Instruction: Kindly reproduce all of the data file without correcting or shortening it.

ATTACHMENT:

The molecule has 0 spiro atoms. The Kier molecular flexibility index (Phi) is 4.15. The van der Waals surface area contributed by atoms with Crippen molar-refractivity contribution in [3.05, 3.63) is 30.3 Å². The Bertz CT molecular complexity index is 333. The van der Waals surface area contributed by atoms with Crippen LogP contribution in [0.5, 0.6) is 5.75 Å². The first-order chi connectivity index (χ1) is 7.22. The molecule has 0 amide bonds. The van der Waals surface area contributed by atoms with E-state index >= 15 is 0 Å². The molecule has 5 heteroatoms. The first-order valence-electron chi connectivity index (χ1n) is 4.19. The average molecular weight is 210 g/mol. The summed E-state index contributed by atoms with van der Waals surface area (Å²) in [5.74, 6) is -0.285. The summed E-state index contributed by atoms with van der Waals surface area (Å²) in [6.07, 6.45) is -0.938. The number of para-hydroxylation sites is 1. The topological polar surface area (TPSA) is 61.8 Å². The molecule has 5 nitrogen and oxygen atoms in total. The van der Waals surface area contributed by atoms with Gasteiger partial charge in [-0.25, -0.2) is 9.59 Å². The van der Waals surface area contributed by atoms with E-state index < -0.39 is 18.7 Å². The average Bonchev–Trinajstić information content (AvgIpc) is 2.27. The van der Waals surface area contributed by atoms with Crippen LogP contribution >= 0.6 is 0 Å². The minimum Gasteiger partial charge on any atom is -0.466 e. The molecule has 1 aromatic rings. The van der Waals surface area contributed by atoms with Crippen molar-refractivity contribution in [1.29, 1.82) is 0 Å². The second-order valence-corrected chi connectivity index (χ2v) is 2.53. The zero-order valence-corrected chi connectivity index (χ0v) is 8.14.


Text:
The molecule has 0 spiro atoms. The Kier molecular flexibility index (Phi) is 4.15. The van der Waals surface area contributed by atoms with Crippen molar-refractivity contribution in [3.05, 3.63) is 30.3 Å². The Bertz CT molecular complexity index is 333. The van der Waals surface area contributed by atoms with Crippen LogP contribution in [0.5, 0.6) is 5.75 Å². The first-order chi connectivity index (χ1) is 7.22. The molecule has 0 amide bonds. The van der Waals surface area contributed by atoms with E-state index >= 15 is 0 Å². The molecule has 5 heteroatoms. The first-order valence-electron chi connectivity index (χ1n) is 4.19. The average molecular weight is 210 g/mol. The summed E-state index contributed by atoms with van der Waals surface area (Å²) in [5.74, 6) is -0.285. The summed E-state index contributed by atoms with van der Waals surface area (Å²) in [6.07, 6.45) is -0.938. The number of para-hydroxylation sites is 1. The topological polar surface area (TPSA) is 61.8 Å². The molecule has 5 nitrogen and oxygen atoms in total. The van der Waals surface area contributed by atoms with Gasteiger partial charge in [-0.25, -0.2) is 9.59 Å². The van der Waals surface area contributed by atoms with E-state index < -0.39 is 18.7 Å². The average Bonchev–Trinajstić information content (AvgIpc) is 2.27. The van der Waals surface area contributed by atoms with Crippen LogP contribution >= 0.6 is 0 Å². The minimum Gasteiger partial charge on any atom is -0.466 e. The molecule has 1 aromatic rings. The van der Waals surface area contributed by atoms with Crippen molar-refractivity contribution in [1.29, 1.82) is 0 Å². The second-order valence-corrected chi connectivity index (χ2v) is 2.53. The zero-order valence-corrected chi connectivity index (χ0v) is 8.14.